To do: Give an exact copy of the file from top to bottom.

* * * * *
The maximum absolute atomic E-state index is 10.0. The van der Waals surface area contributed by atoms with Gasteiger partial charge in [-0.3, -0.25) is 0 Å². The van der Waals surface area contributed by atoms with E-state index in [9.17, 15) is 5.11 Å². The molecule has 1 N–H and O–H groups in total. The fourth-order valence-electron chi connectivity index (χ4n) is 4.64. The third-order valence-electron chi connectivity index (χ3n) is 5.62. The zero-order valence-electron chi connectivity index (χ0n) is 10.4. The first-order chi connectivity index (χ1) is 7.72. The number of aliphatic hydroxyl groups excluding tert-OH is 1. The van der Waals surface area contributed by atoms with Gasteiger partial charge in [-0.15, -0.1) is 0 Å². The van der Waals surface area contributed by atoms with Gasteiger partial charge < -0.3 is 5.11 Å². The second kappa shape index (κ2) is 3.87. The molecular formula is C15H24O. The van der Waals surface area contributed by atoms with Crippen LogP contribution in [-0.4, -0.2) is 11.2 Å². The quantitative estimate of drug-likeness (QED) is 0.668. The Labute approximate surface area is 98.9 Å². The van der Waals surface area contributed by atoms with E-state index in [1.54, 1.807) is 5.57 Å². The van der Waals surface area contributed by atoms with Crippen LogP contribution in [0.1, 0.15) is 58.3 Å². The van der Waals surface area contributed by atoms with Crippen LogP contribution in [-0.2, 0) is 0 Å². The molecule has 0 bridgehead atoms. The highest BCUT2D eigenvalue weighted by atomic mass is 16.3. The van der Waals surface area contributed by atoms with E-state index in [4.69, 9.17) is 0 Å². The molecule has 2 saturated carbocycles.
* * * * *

The maximum absolute atomic E-state index is 10.0. The van der Waals surface area contributed by atoms with Gasteiger partial charge in [-0.3, -0.25) is 0 Å². The van der Waals surface area contributed by atoms with E-state index in [9.17, 15) is 5.11 Å². The molecule has 1 N–H and O–H groups in total. The fourth-order valence-electron chi connectivity index (χ4n) is 4.64. The third-order valence-electron chi connectivity index (χ3n) is 5.62. The zero-order valence-electron chi connectivity index (χ0n) is 10.4. The first-order chi connectivity index (χ1) is 7.72. The number of aliphatic hydroxyl groups excluding tert-OH is 1. The van der Waals surface area contributed by atoms with Gasteiger partial charge in [-0.15, -0.1) is 0 Å². The van der Waals surface area contributed by atoms with Gasteiger partial charge < -0.3 is 5.11 Å². The second kappa shape index (κ2) is 3.87. The molecular formula is C15H24O. The van der Waals surface area contributed by atoms with Crippen LogP contribution in [-0.4, -0.2) is 11.2 Å². The quantitative estimate of drug-likeness (QED) is 0.668. The Labute approximate surface area is 98.9 Å². The van der Waals surface area contributed by atoms with E-state index in [1.54, 1.807) is 5.57 Å². The van der Waals surface area contributed by atoms with Crippen LogP contribution in [0.1, 0.15) is 58.3 Å². The van der Waals surface area contributed by atoms with Crippen LogP contribution in [-0.2, 0) is 0 Å². The molecule has 0 bridgehead atoms. The highest BCUT2D eigenvalue weighted by atomic mass is 16.3. The van der Waals surface area contributed by atoms with E-state index in [4.69, 9.17) is 0 Å². The molecule has 2 saturated carbocycles.